Emmerich, A. I., and Rigotti, T. (2017). Reciprocal relations between work-related authenticity and intrinsic motivation, work ability and depressivity: a two-wave study. Front. Psychol. 8:307. doi: 10.3389/fpsyg.2017.00307
Gagné, M., Forest, J., Vansteenkiste, M., Crevier-Braud, L., Van den Broeck, A., Aspeli, A. K., et al. (2015). The multidimensional work motivation scale: validation evidence in seven languages and nine countries. Eur. J. Work Organ. Psychol. 24, 178–196. doi: 10.1080/1359432X.2013.877892
Kroon, B., Freese, C., and Schalk, R. (2016). “A strategic HRM perspective on i-deals.” in Idiosyncratic Deals between Employees and Organizations: Conceptual Issues, Applications and the Role of Co-workers, eds M. Bal and D. M. Rousseau (New York, NY: Routledge), 73–91.
Metin, U. B., Taris, T. W., Peeters, M. C. W., van Beek, I., and van den Bosch, R. (2016). Authenticity at work: a job-demands resources perspective. J. Manage. Psychol. 31, 483–499. doi: 10.1108/JMP-03-2014-0087
Preacher, K. J., and Hayes, A. F. (2008). Asymptotic and resampling strategies for assessing and comparing indirect effects in multiple mediator models. Behav. Res. Methods 40, 879–891. doi: 10.3758/BRM.40.3.879
Rudolph, C. W., Katz, I. M., Lavigne, K. N., and Zacher, H. (2017). Job crafting: a meta-analysis of relationships with individual differences, job characteristics, and work outcomes. J. Voc. Behav. 102, 112–138. doi: 10.1016/j.jvb.2017.05.008
Schaufeli, W. B., and Bakker, A. B. (2010). “The conceptualization and measurement of work engagement,” in Work Engagement: A Handbook of Essential Theory and Research, eds A. B. Bakker and M. P. Leiter (New York, NY: Psychology Press), 10–24.
Schaufeli, W. B., Leiter, M. P., Maslach, C., and Jackson, S. E. (1996). “Maslach burnout inventory – general survey,” in The Maslach Burnout Inventory-Test Manual, 3rd Edn,.eds C. Maslach, S. E. Jackson, and M. P. Leiter (Palo Alto, CA: Consulting Psychologists Press), 22–26.
Schmid, P. F. (2005). “Authenticity and alienation: towards an understanding of the person beyond the categories of order and disorder,” in Person-Centred Psychopathology, eds S. Joseph and R. Worsley (Ross-on-Wye: PCCS), 75–90.
Spector, P. E., and Brannick, M. T. (2009). “Common method variance or measurement bias? The problem and possible solutions,” in The SAGE Handbook of Organizational Research Methods, eds D. A. Buchanan and A. Bryman (Thousand Oaks, CA: Sage), 346–362.
Taris, T. W., Schaufeli, W. B., and Shimazu, A. (2010). “The push and pull of work: the differences between workaholism and work engagement,” in Work Engagement: A Handbook of Essential Theory and Research, eds A. B. Bakker and M. P. Leiter (New York, NY: Psychology Press), 39–53.
Toor, S., and Ofori, G. (2009). Authenticity and its influence on psychological well-being and contingent self-esteem of leaders in Singapore construction sector. Construct. Manage. Econ. 27, 299–313. doi: 10.1080/01446190902729721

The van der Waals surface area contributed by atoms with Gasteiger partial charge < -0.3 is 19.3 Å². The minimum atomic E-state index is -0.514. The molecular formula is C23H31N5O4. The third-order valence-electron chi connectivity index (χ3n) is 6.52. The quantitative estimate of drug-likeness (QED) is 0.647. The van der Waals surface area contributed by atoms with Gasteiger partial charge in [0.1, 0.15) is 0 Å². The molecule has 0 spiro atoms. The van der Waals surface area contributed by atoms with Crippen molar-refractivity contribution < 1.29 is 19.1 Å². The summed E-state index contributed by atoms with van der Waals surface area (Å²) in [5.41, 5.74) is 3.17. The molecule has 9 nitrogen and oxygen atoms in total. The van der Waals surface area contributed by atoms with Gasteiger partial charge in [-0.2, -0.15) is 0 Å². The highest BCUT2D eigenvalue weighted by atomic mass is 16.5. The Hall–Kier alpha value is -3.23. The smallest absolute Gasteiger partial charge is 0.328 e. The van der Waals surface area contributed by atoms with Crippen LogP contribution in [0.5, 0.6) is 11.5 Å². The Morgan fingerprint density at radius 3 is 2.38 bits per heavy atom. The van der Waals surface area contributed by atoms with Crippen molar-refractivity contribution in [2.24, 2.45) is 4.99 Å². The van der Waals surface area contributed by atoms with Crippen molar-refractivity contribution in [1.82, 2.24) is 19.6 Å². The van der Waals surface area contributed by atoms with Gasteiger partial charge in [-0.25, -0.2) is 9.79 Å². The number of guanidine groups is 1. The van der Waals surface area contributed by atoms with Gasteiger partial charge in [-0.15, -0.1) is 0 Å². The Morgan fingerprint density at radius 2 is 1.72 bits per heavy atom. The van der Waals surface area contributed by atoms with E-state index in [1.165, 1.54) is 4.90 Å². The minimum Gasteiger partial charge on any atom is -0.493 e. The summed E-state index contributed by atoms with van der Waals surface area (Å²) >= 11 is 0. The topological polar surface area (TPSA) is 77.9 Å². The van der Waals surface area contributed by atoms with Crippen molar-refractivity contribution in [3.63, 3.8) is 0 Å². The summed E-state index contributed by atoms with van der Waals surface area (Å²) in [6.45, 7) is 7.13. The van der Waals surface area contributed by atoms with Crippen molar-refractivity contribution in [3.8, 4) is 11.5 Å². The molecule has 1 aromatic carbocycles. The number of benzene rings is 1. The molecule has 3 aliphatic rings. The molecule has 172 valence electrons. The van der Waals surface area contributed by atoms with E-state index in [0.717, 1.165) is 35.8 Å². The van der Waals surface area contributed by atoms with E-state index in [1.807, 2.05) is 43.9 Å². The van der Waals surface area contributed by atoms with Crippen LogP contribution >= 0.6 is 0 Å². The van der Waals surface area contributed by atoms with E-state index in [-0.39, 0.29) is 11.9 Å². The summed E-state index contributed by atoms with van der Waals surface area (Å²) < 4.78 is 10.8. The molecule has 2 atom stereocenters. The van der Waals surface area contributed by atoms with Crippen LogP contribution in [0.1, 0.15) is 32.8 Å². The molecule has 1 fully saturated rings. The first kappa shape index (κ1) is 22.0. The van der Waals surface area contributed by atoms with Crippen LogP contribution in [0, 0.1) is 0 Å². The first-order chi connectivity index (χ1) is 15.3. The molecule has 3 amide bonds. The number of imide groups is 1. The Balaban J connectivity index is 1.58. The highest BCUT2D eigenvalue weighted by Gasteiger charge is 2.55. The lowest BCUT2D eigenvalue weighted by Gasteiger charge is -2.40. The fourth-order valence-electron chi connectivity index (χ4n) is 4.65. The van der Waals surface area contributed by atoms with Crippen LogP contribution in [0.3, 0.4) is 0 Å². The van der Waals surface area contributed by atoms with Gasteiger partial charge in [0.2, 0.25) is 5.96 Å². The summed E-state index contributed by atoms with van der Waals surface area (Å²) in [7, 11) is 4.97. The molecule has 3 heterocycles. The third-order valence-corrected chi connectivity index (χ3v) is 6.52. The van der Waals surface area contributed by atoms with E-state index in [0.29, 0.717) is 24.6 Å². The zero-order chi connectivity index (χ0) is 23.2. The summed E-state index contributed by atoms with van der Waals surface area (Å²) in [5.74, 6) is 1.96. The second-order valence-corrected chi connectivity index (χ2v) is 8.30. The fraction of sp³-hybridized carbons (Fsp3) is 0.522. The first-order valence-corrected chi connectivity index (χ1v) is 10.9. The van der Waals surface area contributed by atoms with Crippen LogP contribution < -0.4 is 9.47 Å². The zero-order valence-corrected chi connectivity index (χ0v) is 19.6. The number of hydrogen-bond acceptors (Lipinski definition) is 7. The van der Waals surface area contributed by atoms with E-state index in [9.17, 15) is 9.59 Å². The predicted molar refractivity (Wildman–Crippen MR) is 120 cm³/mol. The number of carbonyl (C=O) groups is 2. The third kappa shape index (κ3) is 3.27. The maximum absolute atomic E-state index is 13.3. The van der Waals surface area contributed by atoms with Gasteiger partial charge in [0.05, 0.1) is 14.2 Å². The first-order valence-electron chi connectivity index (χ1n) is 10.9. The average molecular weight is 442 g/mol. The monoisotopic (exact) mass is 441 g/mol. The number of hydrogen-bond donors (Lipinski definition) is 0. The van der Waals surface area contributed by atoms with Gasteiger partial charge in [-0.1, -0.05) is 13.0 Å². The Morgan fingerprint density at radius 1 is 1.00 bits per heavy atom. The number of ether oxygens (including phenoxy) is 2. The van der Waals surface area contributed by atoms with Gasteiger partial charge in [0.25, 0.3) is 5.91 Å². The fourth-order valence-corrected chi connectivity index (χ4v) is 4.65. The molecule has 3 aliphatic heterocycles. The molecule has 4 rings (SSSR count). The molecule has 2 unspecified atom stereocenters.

van Beek, I., Hu, Q., Schaufeli, W. B., Taris, T. W., and Schreurs, B. H. J. (2012). For fun, love, or money: what drives workaholic, engaged, and burned-out employees at work? Appl. Psychol. Int. Rev. 61, 30–55. doi: 10.1111/j.1464-0597.2011.00454.x
van den Bosch, R., and Taris, T. W. (2014a). Authenticity at work: The development and validation of an individual authenticity measure at work. J. Happiness Stud. 15, 1–18. doi: 10.1007/s10902-013-9413-3
van den Bosch, R., and Taris, T. W. (2014b). The authentic worker's well-being and performance: the relationship between authenticity at work, well-being, and work outcomes. J. Psychol. 148, 659–681. doi: 10.1080/00223980.2013.820684
Van den Broeck, A., Schreurs, B., De Witte, H., Vansteenkiste, M., Germeys, F., and Schaufeli, W. (2011). Understanding workaholics' motivations: a self-determination perspective. Appl. Psychol. Int. Rev. 60, 600–621. doi: 10.1111/j.1464-0597.2011.00449.x
Keywords: Authenticity, burnout, SDT, work motivation, work engagement
Citation: Van den Bosch R and Taris T (2018) Authenticity at Work: Its Relations With Worker Motivation and Well-being. Front. Commun. 3:21. doi: 10.3389/fcomm.2018.00021
Received: 01 January 2018; Accepted: 08 May 2018;
Published: 24 May 2018.
Edited by:Annamaria Di Fabio, Università degli Studi di Firenze, Italy
Reviewed by:Emanuela Ingusci, University of Salento, Italy
Rita Chiesa, Università degli Studi di Bologna, Italy
Copyright © 2018 Van den Bosch and Taris. This is an open-access article distributed under the terms of the Creative Commons Attribution License (CC BY). The use, distribution or reproduction in other forums is permitted, provided the original author(s) and the copyright owner are credited and that the original publication in this journal is cited, in accordance with accepted academic practice. No use, distribution or reproduction is permitted which does not comply with these terms.
*Correspondence: Toon Taris, email@example.com